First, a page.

At $999, Nikon returns fire
On the imaging side, the D70's newly designed 6.2MP CCD image sensor captures 6.0MP (effective resolution of 3008x2000 pixels), which is the same as the D100 and just shy of the Digital Rebel's 6.3MP. The roughly APS-size sensor gives the D70 the same 1.5X 35mm lens factor found on all current Nikon digital SLRs. Nikon claims that individual microlenses covering each pixel improve the camera's dynamic range and compatibility with AF and DX Nikkor lenses. And speaking of lenses, Nikon also offers a D70 Outfit ($1,299) that includes its new 18-70mm f/3.5-4.5G AF-S DX Nikkor lens. Although this lens costs $200 more than the 18-55mm f/3.5-5.6 EF-S Canon that's included in the EOS Digital Rebel kit for $999, it has a slightly wider field of view at 18mm (equivalent to a 27mm lens on a 35mm SLR), a greater maximum focal length of 70mm, and improved low-light performance with its maximum f/4.5 aperture at full tele. But it's heavier (13.5 ounces compared to the Canon's 6.5 ounces), and it can only close-focus to 38mm compared to 28mm. (That's still less than 1.5 inches from the lens!)
Storage speed has greatly improved over the D100, thanks to a new Large Scale Integrated Circuit (LSI) processor. Nikon says this LSI also improves color accuracy and white balance while reducing noise. In combination with its new Dynamic Buffer, the D70 can continuously capture up to 144 normal-large JPEGs at a blazing 3 fps. But we think a better benchmark is its ability to capture up to 14 images at 3 fps in fine-large JPEG mode, compared to four images at 2.5 fps for the Digital Rebel. And RAW fans can also capture up to four RAW+JPEG Basic images at 3 fps, while the Digital Rebel can capture RAW or JPEG, but not both simultaneously. RAW files can also be saved in compressed or uncompressed NEF formats at about the same burst rate. There's a RAW converter in the included software, and advanced conversion with Nikon's optional Capture 4.1 software ($99).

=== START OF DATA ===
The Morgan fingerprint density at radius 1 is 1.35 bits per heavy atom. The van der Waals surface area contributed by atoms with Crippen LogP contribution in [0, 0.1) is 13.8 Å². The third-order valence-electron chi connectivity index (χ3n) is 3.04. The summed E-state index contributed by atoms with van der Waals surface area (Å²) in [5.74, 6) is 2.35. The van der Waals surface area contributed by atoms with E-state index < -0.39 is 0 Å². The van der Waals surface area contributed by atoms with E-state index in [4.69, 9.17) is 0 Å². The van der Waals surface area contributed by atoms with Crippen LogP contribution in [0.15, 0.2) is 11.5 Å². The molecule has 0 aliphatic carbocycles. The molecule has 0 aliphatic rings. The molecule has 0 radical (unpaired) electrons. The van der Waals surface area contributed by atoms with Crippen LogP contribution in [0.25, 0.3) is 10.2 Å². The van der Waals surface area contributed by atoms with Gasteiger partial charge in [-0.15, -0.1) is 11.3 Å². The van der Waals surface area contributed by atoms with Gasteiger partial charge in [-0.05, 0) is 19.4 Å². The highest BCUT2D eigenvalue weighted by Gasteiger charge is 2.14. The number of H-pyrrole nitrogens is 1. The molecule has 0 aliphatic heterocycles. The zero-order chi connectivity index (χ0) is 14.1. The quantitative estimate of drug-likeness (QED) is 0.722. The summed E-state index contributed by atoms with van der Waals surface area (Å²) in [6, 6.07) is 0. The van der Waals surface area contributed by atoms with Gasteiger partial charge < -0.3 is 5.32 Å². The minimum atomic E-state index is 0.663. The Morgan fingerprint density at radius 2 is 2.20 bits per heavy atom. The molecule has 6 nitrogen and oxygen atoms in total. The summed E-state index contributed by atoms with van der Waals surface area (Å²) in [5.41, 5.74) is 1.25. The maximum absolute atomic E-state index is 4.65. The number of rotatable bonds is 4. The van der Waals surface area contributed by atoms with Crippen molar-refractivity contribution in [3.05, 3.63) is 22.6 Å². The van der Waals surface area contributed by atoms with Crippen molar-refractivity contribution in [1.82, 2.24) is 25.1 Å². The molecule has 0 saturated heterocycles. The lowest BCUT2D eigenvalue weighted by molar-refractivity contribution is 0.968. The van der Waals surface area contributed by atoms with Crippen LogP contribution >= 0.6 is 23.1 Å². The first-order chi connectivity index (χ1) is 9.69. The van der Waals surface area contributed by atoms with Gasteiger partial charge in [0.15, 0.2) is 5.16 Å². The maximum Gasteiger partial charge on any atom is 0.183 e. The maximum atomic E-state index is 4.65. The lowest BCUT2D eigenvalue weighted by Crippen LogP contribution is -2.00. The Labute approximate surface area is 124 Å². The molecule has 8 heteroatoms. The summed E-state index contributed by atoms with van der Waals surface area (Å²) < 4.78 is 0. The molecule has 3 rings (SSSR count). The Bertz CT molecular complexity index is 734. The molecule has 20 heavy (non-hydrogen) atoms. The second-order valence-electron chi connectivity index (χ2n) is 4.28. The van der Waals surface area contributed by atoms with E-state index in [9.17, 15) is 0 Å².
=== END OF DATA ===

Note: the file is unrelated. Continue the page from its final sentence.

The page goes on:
As usual, storage speed depends on the type and speed of the memory card, and we got these results using a Sandisk 256MB Ultra II CF. With this card, the D70 can maintain a speed of approximately 1 fps after the burst is finished and until the card is full. But startup speed, shutter lag, and AF speed are based solely on the camera. Here, the D70 is one of the fastest DSLRs out the gate. By the time you turn it on and lift it to your eye, it's ready to shoot. While the D70 uses the same AF module as the D100 and has similar AF modes, Nikon claims the D70 has improved AF algo-rithms and reduced shutter lag over the D100. After capture, we were impressed by the nearly instantaneous display of images on the bright, 1.8-inch LCD. Other speed improvements include a faster maximum shutter speed of 1/8000 sec (Digital Rebel is 1/4000 sec), and a higher flash sync of 1/500 sec. In addition, the auto-pop-up iTTL flash has a Flash Value lock, which is especially useful for shooting portraits, and it can be set manually from full output to 1/64 power in 1/3-step increments. Studio shooters will love that it can also be used in Commander Mode to control wireless flash units such as the Nikon SB-800 or SB-600 Speedlights.
Help is here!
While many of the D70's control buttons will be familiar to D100 shooters, there are a few significant additions. The most visible is the Vari-Program Mode dial that lets you choose from one of seven Vari-Programs including Auto, Portrait, Landscape, Close-up, Sports, Night Landscape, and Night Portrait. But unlike most presets, the D70's Vari-Programs optimize image quality for PictBridge-enabled printers.
Menu settings accessed from the LCD are among the brightest and easiest to read of any SLR; you can set the camera to display either simple or advanced options. But if the variety of image quality and custom functions leaves you dazed, just press the help button and a short description of the control settings you're viewing pops up (see above). Every camera maker should include this function.
White balance is controlled in a similar fashion to the D100, and uses Nikon's 3D Color Matrix metering in partnership with a 1005-pixel sensor. Several preset and custom white-balance settings are also available, and Kelvin temperature fine-tuning can be done when converting RAW files in the computer. Image-quality settings also affect color accuracy, especially when using a calibrated monitor or color-managed printer. The D70's New Generation Color Reproduction System gives you three choices for color space, including sRGB, Adobe RGB, and sRGB Vivid. Other image-quality choices include sharpness, contrast, tone, color, saturation, hue, and exposure compensation. The D70 has metering patterns similar to the D100's, including 3D Color Matrix, a choice of centerweighted patterns, and a tight spot pattern. The D70 also lets you choose among multiprogram, shutter- and aperture- priority, and manual exposure modes.